The definition of subject says: the part of the sentence which names the person or the thing we are speaking about is
This is a bad definition.
Verbs are words that describe actions. A subject is a property of a verb, and it describes who or what is performing the action. (Objects come after the verb and describe who or what is the recipient or target of the action.)
Sometimes what we care about in a sentence is not the person or thing performing an action. However, English demands all sentences have a subject and a verb, and if it's not explicitly stated then heavily implied by surrounding context. So the subject needs to always be there even if you don't care about it, and it usually comes before the verb.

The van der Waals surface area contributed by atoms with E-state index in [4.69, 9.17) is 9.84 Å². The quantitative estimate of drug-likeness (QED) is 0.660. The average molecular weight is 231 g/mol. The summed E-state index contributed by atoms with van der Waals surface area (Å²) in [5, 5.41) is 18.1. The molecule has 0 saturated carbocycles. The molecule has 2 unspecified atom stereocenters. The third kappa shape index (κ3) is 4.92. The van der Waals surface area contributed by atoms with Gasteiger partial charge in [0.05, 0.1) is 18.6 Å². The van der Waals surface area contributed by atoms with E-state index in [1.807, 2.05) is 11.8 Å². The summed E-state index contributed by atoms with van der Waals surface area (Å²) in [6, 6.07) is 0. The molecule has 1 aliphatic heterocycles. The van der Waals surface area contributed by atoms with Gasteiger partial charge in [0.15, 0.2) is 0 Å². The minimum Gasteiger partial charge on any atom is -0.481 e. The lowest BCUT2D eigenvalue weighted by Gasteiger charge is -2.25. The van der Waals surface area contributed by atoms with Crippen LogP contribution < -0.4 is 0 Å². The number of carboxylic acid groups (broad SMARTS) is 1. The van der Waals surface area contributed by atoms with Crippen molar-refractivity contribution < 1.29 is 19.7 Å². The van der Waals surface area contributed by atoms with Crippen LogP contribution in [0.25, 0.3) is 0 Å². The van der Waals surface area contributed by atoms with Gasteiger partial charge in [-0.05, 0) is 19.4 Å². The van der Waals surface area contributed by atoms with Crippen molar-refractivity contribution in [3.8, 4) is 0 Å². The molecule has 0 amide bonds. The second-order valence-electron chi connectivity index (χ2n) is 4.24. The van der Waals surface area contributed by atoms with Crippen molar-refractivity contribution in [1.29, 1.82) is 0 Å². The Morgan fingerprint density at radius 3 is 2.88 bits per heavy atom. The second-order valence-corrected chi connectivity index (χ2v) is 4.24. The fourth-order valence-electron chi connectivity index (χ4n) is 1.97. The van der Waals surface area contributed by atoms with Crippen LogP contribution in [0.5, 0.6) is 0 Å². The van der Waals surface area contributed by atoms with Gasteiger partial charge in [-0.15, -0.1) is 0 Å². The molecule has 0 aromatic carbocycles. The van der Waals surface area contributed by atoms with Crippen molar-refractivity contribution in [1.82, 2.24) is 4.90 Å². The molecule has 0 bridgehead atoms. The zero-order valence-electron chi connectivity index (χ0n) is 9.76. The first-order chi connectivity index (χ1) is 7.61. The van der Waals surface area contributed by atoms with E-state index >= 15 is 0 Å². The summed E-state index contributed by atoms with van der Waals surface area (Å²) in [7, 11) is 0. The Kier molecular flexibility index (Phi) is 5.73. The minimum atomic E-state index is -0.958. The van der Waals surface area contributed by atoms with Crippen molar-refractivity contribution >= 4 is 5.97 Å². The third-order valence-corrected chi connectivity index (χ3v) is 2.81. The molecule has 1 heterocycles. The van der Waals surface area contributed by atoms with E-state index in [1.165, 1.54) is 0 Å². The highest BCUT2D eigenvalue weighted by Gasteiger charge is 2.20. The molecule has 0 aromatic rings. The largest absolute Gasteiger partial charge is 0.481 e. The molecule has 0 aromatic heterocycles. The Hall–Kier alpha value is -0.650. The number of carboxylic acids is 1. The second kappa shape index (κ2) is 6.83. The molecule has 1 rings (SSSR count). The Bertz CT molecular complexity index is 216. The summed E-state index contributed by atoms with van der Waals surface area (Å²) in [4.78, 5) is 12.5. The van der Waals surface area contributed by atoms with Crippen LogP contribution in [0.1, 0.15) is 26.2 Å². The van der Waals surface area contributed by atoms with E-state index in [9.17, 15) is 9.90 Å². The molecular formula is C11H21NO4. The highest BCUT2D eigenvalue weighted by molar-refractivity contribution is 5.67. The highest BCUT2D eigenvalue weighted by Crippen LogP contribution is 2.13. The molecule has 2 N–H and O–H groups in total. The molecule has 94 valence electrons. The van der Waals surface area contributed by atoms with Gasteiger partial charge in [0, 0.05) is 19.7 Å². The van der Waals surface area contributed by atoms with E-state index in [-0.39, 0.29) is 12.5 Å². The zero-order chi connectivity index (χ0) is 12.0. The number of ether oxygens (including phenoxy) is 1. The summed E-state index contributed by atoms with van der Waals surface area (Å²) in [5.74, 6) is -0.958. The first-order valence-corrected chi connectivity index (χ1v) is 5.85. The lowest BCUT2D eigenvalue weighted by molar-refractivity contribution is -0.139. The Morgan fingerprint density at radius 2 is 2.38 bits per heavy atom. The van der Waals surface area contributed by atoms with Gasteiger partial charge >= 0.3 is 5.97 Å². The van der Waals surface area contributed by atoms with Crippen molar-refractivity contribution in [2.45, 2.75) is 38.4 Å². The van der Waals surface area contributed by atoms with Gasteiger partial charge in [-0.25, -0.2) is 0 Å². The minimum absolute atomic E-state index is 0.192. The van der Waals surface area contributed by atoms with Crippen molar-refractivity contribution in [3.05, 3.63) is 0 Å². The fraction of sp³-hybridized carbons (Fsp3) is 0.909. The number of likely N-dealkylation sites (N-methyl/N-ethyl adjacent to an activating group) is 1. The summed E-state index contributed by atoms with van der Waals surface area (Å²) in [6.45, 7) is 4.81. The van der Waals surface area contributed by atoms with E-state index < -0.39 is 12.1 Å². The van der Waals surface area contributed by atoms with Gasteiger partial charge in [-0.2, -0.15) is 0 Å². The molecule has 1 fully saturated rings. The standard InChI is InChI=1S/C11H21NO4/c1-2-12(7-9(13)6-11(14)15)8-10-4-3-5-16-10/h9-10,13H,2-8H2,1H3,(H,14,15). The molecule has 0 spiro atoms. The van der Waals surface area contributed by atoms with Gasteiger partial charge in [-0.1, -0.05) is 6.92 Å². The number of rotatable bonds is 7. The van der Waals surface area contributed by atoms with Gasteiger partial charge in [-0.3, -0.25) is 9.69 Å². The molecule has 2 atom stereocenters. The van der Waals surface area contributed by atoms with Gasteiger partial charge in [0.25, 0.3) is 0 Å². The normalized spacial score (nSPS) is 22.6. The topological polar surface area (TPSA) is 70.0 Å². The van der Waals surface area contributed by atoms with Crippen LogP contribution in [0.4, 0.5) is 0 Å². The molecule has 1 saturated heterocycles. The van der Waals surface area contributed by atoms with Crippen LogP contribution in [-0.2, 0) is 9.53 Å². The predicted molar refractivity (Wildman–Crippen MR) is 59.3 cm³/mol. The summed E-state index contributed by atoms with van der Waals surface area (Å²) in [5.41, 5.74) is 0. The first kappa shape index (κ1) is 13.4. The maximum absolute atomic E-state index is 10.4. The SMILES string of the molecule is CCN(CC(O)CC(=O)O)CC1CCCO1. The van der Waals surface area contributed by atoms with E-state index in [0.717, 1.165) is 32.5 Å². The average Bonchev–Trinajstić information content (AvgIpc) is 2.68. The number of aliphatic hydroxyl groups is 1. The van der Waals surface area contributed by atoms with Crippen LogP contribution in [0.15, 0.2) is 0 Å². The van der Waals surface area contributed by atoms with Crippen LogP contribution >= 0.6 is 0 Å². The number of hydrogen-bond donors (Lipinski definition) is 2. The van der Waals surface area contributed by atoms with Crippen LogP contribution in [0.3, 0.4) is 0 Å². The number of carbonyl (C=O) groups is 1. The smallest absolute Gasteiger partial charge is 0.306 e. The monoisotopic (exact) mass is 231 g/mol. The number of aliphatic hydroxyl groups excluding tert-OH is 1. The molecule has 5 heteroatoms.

@Colin Fine puts it very well, the subject is not determined by the meaning or what the speaker/listener consider important (semantics) but by the position in the sentence and relation to other words (syntax).
However, with your examples I'm not following how you are having trouble:
Stone walls do not make a Prison. ("Aren't we talking about Prison here?")
No, this sentence is about stone walls and what they are not capable of making.
We cannot pump the ocean dry ("Aren't we talking about oceans here?")
No, this sentence is about "us" and our inability to pump an ocean dry.